France’s Macron Law recently aroused heated debate over the strength of the Hollande administration. Presented by the French economy minister Emmanuel Macron, the law aims to introduce a number of economic liberalizations in order to revive the French economy from its third consecutive year of near-zero growth. However, the law was attacked on both sides of parliament for either doing too much or not enough. In the end, Hollande forced its acceptance with a rarely used article of France’s Constitution.

While some of the reforms may appear inconsequential, economic liberalization of any sort provokes criticism from Hollande’s own Socialist Party. The Macron Law’s reforms include increasing the number of Sundays that French shops can be open from five to twelve a year and also allowing them to be open until midnight in the most popular tourist zones. Other articles seek to open up inter-city bus routes to privitisation and reform French labour courts. However, around thirty members of the government find themselves at odds with the bill, with Macron’s market-friendly approach in harsh contrast with the traditional leftist values represented by the Socialist Party.

Image courtesy of Parti Socialiste © 2012, some rights reserved.

Image courtesy of Parti Socialiste © 2012, some rights reserved.

Furthermore, Mr. Macron’s past as a Rothschild investment banker and the fact that he is an unelected member of the government, appointed by Mr. Hollande during the 2014 government reshuffle, make him an unpopular figure on the party’s left. Additionally, though Nicolas Sarkozy tried to push through similar reforms seven years ago, his right-wing UMP voted against reforms this time around. Their official explanation is that the law did not go far enough, but given that it went further than any of Sarkozy’s suggestions during his quinquennat, the UMP’s decision is judged by critics as merely obstructive behaviour.

Under these circumstances, it became clear that Macron’s bill would not pass easily. However, Mr. Hollande was under great pressure from Brussels to introduce changes and have reform implemented as soon as possible. The European Commission will decide on the 27th of February whether to penalise France for the breach of budget deficit rules; the acceptance of the law was also intended to play a part in positively influencing the outcome in Brussels.

Knowing what is at stake, Mr. Hollande turned to an uncommon measure; on the 17th of February, he allowed Prime Minister Manuel Valls to invoke Article 49.3 of the French constitution. This rarely-used article allows the government to pass a bill without the consent of the National Assembly, after which rivals have twenty-four hours to file a censure motion, forcing a vote of confidence on the government. It is clear that using Article 49.3 was the last resort: Mr. Macron had previously spent 200 hours debating the law in parliament, which received more than 1700 amendments from the government, but he still could not be sure of getting the necessary support from his party. Since 2008, the use of Article 49.3 was restricted to just one occasion per parliamentary session, increasing the weight of recurring to it. The last time this article was invoked was in 2006, when Hollande accused Prime Minister Dominique de Villepin of ‘a violation of parliamentary rights, an act of brutality, [and] a denial of democracy’. He now justified his current decision by saying that ‘they did not have time to take risks’, following the example of Mr. Valls, who declared that pursuing the reforms is ‘in the country’s best interest’. Sarkozy, in contrast, boasted that he never used the law, saying that using this article to convince his party and the French people about his stance would have shown his weakness as a leader. Other critics claim Hollande was wrong to use the article to pass a moderate reform. Nicolas Sarkozy was further quoted as saying that Article 49.3. is a ‘nuclear weapon’, and wasting it on the Macron law will get in the way of accepting big reform projects later.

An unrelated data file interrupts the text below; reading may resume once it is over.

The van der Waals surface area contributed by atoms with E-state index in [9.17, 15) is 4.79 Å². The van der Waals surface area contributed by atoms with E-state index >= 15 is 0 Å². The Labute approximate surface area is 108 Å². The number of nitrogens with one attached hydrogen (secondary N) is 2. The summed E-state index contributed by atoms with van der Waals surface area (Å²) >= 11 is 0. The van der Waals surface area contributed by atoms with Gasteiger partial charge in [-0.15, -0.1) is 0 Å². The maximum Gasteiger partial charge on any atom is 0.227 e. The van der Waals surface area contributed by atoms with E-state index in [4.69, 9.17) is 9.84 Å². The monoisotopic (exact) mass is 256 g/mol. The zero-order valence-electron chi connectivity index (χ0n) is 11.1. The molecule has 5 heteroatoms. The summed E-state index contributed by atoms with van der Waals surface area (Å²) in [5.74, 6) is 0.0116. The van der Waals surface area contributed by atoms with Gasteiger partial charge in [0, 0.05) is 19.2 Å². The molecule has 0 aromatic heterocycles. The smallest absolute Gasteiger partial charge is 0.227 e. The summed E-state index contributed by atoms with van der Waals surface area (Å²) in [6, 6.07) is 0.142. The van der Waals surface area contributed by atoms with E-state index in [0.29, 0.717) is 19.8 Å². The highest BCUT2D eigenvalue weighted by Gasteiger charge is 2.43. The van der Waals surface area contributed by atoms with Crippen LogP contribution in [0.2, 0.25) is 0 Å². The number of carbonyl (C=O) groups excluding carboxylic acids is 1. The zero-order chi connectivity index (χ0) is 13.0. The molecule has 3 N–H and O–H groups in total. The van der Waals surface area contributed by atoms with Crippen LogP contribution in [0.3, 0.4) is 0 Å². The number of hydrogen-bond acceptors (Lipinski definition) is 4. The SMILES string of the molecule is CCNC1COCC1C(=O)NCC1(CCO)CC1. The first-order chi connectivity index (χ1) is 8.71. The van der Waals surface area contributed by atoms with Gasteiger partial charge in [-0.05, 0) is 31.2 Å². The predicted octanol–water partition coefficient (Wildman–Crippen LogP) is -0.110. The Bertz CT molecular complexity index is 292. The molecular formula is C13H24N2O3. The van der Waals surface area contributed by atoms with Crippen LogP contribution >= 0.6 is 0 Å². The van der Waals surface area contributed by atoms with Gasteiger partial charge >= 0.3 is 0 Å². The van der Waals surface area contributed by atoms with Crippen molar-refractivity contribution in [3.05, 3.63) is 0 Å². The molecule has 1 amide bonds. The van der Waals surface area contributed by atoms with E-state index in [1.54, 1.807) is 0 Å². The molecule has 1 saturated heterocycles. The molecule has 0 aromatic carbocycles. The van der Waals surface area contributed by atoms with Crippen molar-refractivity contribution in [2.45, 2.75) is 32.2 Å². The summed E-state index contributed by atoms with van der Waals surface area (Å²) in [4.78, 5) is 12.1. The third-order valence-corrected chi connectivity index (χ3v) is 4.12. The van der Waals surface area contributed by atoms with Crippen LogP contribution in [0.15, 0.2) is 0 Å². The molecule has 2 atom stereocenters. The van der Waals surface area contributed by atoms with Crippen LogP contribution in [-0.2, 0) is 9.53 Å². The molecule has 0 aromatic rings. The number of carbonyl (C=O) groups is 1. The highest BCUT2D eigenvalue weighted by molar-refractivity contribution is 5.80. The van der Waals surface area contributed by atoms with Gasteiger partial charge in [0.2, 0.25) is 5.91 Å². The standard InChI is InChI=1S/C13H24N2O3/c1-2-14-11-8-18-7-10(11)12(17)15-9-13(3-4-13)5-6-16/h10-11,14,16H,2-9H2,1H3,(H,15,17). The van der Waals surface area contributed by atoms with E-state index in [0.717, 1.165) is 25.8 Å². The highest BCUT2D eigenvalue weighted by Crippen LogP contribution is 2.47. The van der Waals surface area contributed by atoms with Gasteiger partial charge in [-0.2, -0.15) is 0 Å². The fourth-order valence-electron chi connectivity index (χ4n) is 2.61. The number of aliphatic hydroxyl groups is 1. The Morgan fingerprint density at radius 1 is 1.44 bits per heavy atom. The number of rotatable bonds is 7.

Indeed, after numerous amendments, the most controversial parts of the bill were taken out. Shops, for example, can be open on Sunday only if the worker’s council approves of the decision. According to many economists, including members of an independent council set up by Macron to evaluate the law, the effects would be equally limited: the unemployment rate, currently at 10.3%, will not be significantly reduced. However, perhaps due to the moderate character of the law, the reaction of the French populace was not nearly as vehement as it could have been expected. The mass protests mobilising hundreds of thousands people that occurred the last time Article 49.3 were thankfully avoided.

However, Hollande is walking on eggshells. Although the president’s popularity rose significantly after the Charlie Hebdo attacks, he can easily lose this advantage if the public sees his forceful measure as the last resort of a weak leader heading a divided party. Whether the law will be successful in reaching its goals and rejuvenating the French economy highly depends on Hollande’s capacity to implement the changes. Many economists consider the reforms to be a good first step towards a more liberal economy, but say that there is still a lot of reform left to do. For example, simplifying administrations and the overly complex tax system are necessary steps in reform. The final question for the near future is if Macron’s propositions will be enough to convince the EU that France is getting on the right track and to be more lenient in their upcoming judgment at the end of the week.